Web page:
considering planting oaks in their yard, so long as the
yard is not adjacent to a stand of oak wilt infected trees
and so long as all pruning is done in late fall or winter.

Establishing Oak Trees

Because they develop a large, deep root system when
very young, oaks will become established more quickly
and perform best if planted in their permanent location
when they are still very small.  I shudder when I see a 2"
diameter/10' tall oak sitting in a 10 gallon pot in a
nursery, as getting this oak to grow and prosper in a
yard will be very difficult.  (If you really want to fork out a
lot of money for a larger sized oak, get one balled and
burlapped, buy one that has been raised in some type of
root pruning container, or buy a spaded tree that has
had its roots pruned periodically by the spade in the
years prior to sale.)

Sorry, due to quarantine regulations, oaks may not be
shipped to CA, FL or OR.

White Oak, Quercus alba
Anyone who has seen a huge old white oak knows that
this really is the king of the forest.  In the yard, white
oaks provide a stately look and a beautiful deep red late
fall color. White oaks grow at a snail's pace their first
several years but after that make up for lost time by
growing very quickly.  Prefers a well drained site and will
tolerate more shade than most other white oaks.  
Usually has good resistance to oak wilt.  Unfortunately,
in many forests of the Midwest, white oaks are not
regenerating in adequate numbers and the huge old
white oak forest may someday be very rare.  Help
preserve the king of the forest by planting some white
oaks this spring.  Grown from locally collected seed.  
Hardy to zone 4.

Bare root (3-0) 2-3' tall: $ 3.00 each, 10 for $ 20.00,
$ 1.50 each for 100+

Growbag: 6-8' $ 120.00 plus freight

Swamp white oak, Quercus bicolor (white oak group)

Large oak that prefers lowlands and mildly acidic soil.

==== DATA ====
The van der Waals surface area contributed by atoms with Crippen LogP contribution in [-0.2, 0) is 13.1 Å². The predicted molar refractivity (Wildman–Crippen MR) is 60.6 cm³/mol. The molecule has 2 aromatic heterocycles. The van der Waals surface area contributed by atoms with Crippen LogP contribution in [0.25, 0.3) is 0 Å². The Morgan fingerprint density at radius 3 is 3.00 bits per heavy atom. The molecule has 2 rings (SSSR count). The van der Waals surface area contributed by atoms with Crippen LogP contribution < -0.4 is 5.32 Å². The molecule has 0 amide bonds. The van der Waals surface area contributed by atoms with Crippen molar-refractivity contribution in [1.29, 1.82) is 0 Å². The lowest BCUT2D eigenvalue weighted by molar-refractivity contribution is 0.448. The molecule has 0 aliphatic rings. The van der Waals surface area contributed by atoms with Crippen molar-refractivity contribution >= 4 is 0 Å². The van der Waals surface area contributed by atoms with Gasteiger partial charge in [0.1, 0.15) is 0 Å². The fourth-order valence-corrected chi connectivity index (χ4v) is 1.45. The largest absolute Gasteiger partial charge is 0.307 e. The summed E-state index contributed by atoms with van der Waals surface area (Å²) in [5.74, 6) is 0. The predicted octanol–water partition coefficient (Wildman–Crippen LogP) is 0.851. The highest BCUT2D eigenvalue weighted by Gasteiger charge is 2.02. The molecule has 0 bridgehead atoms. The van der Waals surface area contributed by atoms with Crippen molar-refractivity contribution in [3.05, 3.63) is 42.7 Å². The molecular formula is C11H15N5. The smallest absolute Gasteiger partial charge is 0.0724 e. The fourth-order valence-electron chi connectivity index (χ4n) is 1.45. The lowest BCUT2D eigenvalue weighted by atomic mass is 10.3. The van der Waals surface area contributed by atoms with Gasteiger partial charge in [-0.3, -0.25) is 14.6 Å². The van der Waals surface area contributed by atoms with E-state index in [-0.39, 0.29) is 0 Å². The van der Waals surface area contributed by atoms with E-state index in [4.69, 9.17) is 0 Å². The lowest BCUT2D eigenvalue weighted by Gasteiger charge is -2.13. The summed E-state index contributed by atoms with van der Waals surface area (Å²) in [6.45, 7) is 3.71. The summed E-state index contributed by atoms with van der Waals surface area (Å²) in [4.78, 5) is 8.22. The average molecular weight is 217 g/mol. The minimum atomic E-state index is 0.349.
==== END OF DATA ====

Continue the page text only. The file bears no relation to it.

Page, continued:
Interesting plate-like bark when young and intense  
orange leaves in the fall.  Grown from native seed
collected around LaCrosse, Wisconsin.  Hardy to zone 4.

Bare root (2-0) 12-24" tall: $ 5.00 each, 10 for $ 40.00

Growbag: 6-8' $ 100.00 plus freight

Northern Pin Oak, Jack Oak, Hill’s Oak, Quercus
(red oak group)

Relatively fast growing oak with bright red color late in
the fall.  Quite adaptable and does well in partial shade
and poor soils.  Grown from locally collected seed, zone

Bare root (2-0) 8-16"  tall: $ 5.00 each, 10 for $ 40.00

Shingle Oak, Quercus imbricaria (red oak group)

The shingle oak has thick intense green summer
leaves that lack lobes, similar to a live oak.  Fall color is
a brick red.  Farther south this is a medium sized tree,
here in zone 4 is more shrublike, especially in the sun.  
Grown from seed collected in central Iowa.  I’ll call it
hardy to zone 4, as we haven’t had any winter dieback
here in Minnesota for the last several years.

Bare root (3-0) 2-3'  tall: $ 4.00 each, 10 for $ 30.00

Bur Oak Quercus macrocarpa (white oak group)

Growing faster than most other white oaks, the bur oak
is the lord of the prairie with massive branches that
resist fire, wind, and ice damage better than any other
tree. Fall color is usually a dull orange to brown.  Prefers
deep rich soil and plenty of room.  Relatively resistant to
oak wilt.  Grown from locally collected seed.  Zone 3.

Bare root (3-0) 12-24"  tall: $ 5.00 each, 10 for 40.00

Chinkapin Oak, Quercus muehlenbergii  (white oak

This is one of my favorites.  The chinkapin oak is
relatively fast growing and tough like the bur oak but has
a better fall color, typically brick red on the soils here at
TNF.  In the wild it is found either at the bottom or top of
limestone bluffs, so it will thrive in any dry, alkaline and
rocky soil you may have; however, it also does well in
any non-swampy setting.  The acorns are supposed to
be some of the sweetest, but I can’t really say that my
palate is good enough confirm this.  Summer leaves on
mature trees are deep green and look a lot more like
chestnut leaves than the chestnut oak.  

A word of caution:  A lot of the "chinkapin oak"  seedlings
we have seen are actually hybrids of the chinkapin oak
and some other member of the white oak group.   When
collecting out in the field we collect only from pure